Zimbabwe Fuel Price Rockets After Duty Hike

Zimbabwe’s Energy and Power Development Minister Jorum Gumbo. The country has given fuel firm’s the greenlight to hike prices

HARARE – Zimbabwe on Tuesday gave oil firms the nod to hike petrol prices marginally, after a 300 percent hike in duty that came into effect last month.

The Zimbabwe Energy Regulatory Authority (ZERA) said effective April 8, 2019, petrol prices will rise by one cent to $3,41 per litre, from $3,40 currently but kept the price of diesel at $3,20 during the same period.

There has been a gradual rise in the fuel price since February when government revised it to $3,31 and $3,11 for petrol and diesel respectively, after an outcry by importers that restricted prices were driving them out of business.

But even as government placed the ceiling at $3,41 per litre, some service stations had already breached this rate, selling petrol at $3,42 per litre in Harare, while diesel was trading at more than $3,20 per litre.

The price was much higher in remote areas, where motorists mostly rely on black market supplies because service stations are dry.

Two weeks ago, global oil giant, Total Zimbabwe warned of deepening shortages in the aftermath of the devastating Cyclone Idai, which rattled three regional economies and left a trail of destruction.

The shortages have been deteriorating. On Monday, commuters struggled to find transport to and from work in major cities, with passenger transport operators responding by hiking fares to at least $1,5 per trip, from $1.

It is feared that a fresh wave of oil price rises could spark another round of prices hikes of goods and services and aggravate inflationary pressures.

Year on year inflation quickened to a ten-year high of 59,39 percent in February, from 56,9 percent in January, after being pushed by increases in the price of basic goods.

The rise places into jeopardy government forecasts that inflation will fall to between 10 percent and 15 percent by the end of the year.

Economists have already said the figure could be higher due to price pressures from the exchange rate and the effects of a devastating drought that has hit most of southern Africa.

ZERA said; “The prices of one litre of petrol/blend (E5) and diesel (50) have been increased to RTGS$3,41 and $3,20 respectively starting 08 April 2019”.

“Please note that these figures take into account the revised excise duty, represent maximum FOB and pump prices for the different fuels. Operators may, however, sell at prices below the cap depending on their trading advantages,” noted ZERA.

In March, the Zimbabwe Revenue Authority increased customs and excise duties by 300 percent, just after government gazetted its new currency, the RTGS dollar, which is now trading alongside a basket of foreign currencies in a liberalised market.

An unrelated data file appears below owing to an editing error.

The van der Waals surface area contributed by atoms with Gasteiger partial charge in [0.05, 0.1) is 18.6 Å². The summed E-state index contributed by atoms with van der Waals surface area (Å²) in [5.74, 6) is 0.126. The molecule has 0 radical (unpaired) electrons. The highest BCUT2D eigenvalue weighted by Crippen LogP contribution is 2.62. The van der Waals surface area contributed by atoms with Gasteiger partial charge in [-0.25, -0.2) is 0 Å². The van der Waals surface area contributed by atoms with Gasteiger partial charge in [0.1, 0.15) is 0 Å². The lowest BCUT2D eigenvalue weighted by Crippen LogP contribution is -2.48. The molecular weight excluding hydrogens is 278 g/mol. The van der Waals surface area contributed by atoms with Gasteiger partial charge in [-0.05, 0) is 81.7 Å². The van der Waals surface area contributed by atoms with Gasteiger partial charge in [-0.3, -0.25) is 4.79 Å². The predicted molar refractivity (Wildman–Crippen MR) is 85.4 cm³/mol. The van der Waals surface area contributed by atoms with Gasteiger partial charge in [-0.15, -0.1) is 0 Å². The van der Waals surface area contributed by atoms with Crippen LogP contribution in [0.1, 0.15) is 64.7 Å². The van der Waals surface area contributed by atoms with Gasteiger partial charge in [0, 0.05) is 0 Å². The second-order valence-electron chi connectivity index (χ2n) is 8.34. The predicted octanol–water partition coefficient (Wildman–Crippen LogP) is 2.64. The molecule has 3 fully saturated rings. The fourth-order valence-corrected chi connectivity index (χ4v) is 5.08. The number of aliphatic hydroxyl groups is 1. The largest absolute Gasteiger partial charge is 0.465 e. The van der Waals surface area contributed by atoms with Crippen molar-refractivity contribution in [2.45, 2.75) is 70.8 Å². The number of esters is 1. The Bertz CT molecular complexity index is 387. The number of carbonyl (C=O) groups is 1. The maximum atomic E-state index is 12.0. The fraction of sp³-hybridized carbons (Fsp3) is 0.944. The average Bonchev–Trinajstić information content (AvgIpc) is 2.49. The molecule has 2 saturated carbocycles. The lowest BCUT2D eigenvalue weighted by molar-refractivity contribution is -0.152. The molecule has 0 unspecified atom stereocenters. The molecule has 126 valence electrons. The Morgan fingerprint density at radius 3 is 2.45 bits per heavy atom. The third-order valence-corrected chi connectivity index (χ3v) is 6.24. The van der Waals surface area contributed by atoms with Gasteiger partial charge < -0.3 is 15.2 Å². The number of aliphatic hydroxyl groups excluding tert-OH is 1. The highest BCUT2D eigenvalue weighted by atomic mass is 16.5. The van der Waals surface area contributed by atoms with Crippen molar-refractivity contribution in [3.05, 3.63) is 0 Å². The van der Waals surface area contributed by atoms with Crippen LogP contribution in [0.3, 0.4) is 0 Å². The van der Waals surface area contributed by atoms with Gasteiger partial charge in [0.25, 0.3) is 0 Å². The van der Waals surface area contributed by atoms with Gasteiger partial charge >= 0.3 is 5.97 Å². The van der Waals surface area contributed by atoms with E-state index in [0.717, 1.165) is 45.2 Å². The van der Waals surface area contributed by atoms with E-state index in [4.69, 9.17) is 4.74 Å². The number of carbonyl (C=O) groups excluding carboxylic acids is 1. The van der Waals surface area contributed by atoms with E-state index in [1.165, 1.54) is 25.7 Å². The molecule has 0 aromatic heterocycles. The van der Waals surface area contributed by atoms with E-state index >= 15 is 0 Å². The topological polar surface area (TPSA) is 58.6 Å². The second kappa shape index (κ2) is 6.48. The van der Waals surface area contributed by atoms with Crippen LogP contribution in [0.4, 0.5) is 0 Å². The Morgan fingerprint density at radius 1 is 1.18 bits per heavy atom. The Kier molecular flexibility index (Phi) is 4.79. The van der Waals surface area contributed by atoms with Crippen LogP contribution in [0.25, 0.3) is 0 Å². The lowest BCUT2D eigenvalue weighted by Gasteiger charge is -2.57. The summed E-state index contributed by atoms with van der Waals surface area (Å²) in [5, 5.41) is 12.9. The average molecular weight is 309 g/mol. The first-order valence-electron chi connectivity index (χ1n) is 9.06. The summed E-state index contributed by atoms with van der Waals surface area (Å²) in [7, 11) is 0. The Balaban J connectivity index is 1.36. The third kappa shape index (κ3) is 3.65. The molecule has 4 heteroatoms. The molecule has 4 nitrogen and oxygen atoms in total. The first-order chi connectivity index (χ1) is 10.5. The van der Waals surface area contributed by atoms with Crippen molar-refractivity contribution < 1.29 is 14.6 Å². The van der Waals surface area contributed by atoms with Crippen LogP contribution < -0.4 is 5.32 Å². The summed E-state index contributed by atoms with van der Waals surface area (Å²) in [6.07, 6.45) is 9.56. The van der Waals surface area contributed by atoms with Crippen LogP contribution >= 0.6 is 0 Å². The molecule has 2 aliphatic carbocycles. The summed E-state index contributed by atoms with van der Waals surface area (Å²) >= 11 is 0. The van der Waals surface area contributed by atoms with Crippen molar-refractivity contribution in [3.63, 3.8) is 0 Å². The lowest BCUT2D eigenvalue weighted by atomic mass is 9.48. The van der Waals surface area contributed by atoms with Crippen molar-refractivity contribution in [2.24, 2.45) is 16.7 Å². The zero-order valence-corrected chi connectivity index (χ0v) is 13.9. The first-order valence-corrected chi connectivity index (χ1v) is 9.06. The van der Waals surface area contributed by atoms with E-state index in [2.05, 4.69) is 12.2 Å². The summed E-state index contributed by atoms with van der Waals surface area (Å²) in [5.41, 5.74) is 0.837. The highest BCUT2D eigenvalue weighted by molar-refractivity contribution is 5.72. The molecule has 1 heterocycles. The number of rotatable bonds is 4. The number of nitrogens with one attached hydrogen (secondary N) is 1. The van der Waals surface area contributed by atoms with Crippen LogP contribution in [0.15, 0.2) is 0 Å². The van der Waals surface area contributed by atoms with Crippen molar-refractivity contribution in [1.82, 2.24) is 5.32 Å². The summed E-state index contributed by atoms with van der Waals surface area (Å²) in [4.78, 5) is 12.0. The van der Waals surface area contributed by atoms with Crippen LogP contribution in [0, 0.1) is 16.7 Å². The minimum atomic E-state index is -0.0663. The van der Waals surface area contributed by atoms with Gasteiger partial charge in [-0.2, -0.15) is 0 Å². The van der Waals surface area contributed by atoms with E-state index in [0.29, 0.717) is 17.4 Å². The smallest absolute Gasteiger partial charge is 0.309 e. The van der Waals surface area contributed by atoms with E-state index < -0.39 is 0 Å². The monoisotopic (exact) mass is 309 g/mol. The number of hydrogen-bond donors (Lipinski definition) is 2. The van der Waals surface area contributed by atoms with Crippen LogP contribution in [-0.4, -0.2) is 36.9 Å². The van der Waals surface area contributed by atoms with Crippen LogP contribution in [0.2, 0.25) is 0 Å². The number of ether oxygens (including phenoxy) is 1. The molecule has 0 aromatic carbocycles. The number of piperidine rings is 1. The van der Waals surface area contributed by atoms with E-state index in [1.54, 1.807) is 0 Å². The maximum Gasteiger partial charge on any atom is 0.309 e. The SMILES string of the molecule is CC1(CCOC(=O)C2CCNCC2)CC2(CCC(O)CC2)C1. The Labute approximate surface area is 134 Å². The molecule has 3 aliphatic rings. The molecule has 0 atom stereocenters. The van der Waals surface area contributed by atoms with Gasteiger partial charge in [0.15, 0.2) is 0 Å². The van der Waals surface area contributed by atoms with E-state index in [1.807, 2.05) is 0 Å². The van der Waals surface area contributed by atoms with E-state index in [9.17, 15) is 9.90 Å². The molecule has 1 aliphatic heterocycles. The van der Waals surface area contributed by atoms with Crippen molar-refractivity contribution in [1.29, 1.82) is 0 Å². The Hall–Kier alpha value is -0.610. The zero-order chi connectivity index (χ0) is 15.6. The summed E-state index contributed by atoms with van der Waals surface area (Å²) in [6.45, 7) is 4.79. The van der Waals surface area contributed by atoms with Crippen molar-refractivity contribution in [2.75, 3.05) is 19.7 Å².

South Africa, Zimbabwe’s largest trading partner, also announced upward reviews of fuel prices this week.

But analysts said the Zimbabwean case was unique in that the product was hard to get.

“Although the move comes at a time neighbouring South Africa is also adjusting its prices of the commodity, Zimbabwe’s case is unique in that it comes at a time shortage have remained acute in the market in defiance of the price increase,” said Equity Exis, a Harare based advisory firm.

About two weeks ago Total warned against impending energy shortages in Cyclone Idai-ravaged Zimbabwe saying its customers could be in for deepening supply bottlenecks.

Total said it was working flat out to find alternative routes to ship fuel to Zimbabwe, where it controls over 60 percent of the fuel market, and supplies to bulk customers including mining firms.

It did not rule out impending shortages in the southern African country that is already in the grip of a blazing petroleum crisis ignited by foreign currency shortages that escalated in September last year.

“Following the devastating effect of cyclone Idai experienced in Malawi, Mozambique and Zimbabwe, the fuel supply chain logistics into Zimbabwe have been adversely affected,” said Chris Kasima, who handles fuel supplies to mines and other big consumers at Total Zimbabwe.

“Based on the information we have received, the following has since been established; the jetty in Beira (Mozambique) has been damaged and can’t receive vessels to discharge, pumping house roofing has been blown away, electrical board was affected, and the status is not yet known. Condition of pipeline from Beira to Zimbabwe is yet to be established and we still await NOIC (National Oil Infrastructure Company) update on the same. Given the above, the stocks in stock in Msasa may not be replenished in due time as required and this is likely to put pressure on the supply chain. We are ceased with finding a quick option and we will keep you posted on the developments and any cost structure implementations as we progress,” he said.